Why I want to teach:  Looking back, I do not remember one specific moment when I said, “Ah ha! I am going to be a teacher!”  Instead, I look at it more as a journey rather than an isolated decision.  I believe all of my past experiences have shaped me, equipped me, and instilled within me a passion for teaching.  This passion was confirmed when I was given the opportunity to travel to Malawi, Africa.  While staying in a remote village with a Malawian family, I was overwhelmed with the Malawians’ desire to simply learn.  It was here where I realized that I was meant to teach, encourage, equip, and motivate young people to discover their own gifts, which they can then use to make a difference in the world. 

    Advice for Prospective Teachers: For those of you who are considering entering the field of education, I want to encourage you to pursue it!  As an educator, you have such a wonderful opportunity to positively impact a student’s life.  During my student teaching experience, I came to the realization that there is so much more to being a teacher than simply teaching students about your content area.  Many students come from challenging situations outside of school and you have the opportunity to encourage them, remind them of their unique abilities, and help equip to go out and change the world.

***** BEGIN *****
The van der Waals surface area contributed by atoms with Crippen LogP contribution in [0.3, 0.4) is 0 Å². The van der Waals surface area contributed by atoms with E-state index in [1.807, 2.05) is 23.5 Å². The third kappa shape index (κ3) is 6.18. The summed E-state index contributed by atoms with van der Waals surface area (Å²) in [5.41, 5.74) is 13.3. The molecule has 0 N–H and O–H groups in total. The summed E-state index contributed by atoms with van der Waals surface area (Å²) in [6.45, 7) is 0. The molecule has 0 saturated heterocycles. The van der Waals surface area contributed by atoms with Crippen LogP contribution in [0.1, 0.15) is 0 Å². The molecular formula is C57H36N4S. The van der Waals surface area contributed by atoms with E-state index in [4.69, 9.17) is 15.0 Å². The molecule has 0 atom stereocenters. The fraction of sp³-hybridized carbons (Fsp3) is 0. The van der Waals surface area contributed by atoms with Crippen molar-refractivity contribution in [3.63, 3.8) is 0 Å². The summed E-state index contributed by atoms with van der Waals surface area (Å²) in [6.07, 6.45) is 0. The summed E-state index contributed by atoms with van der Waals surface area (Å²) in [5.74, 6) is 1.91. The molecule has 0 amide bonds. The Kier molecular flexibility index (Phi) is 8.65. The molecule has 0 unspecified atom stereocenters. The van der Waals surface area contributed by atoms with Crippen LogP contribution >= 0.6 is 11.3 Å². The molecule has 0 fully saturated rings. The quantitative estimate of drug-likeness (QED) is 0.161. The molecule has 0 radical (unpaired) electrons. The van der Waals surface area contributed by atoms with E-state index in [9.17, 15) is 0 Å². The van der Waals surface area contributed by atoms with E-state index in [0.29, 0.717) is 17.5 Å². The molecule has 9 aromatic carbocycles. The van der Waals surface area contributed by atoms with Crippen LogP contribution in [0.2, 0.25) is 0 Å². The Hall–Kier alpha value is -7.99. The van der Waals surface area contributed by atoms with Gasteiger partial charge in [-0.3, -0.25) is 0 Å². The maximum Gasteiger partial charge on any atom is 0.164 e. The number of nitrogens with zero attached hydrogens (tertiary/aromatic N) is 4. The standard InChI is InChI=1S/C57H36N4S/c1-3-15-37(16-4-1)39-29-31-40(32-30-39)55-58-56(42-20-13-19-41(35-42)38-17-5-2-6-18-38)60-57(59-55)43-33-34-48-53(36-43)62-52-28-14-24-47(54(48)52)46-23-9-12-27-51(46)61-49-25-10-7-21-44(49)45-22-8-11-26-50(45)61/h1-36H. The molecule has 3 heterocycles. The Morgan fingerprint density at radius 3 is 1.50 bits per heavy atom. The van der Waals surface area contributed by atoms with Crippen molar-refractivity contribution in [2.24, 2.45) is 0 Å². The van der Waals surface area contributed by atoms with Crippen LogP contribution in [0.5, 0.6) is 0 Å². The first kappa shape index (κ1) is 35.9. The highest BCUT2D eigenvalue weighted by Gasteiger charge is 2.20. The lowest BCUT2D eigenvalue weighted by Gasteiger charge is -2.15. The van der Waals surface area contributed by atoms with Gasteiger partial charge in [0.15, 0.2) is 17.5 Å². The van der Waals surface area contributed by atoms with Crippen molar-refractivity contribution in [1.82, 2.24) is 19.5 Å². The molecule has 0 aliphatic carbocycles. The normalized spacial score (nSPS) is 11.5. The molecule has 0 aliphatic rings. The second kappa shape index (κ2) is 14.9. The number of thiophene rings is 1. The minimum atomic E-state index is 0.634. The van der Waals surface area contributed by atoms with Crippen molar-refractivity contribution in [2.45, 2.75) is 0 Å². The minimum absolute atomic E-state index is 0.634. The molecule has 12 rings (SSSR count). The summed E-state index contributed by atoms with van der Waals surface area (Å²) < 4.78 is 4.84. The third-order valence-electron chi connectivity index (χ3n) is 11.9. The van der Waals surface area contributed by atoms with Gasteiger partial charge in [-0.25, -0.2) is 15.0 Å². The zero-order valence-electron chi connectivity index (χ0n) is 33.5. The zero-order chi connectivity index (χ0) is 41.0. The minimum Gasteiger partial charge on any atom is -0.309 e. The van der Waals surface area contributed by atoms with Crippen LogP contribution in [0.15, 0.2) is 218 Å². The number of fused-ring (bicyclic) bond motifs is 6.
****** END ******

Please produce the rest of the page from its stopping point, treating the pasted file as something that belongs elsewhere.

What the program means to me: Receiving the Noyce TigersTeach Scholarship has not only been a blessing financially, but has also provided me with greater opportunity to learn and an extensive support network.  The experiences and support system I have received through the Noyce TigersTeach Scholarship will help me to best help my students throughout my career as an educator.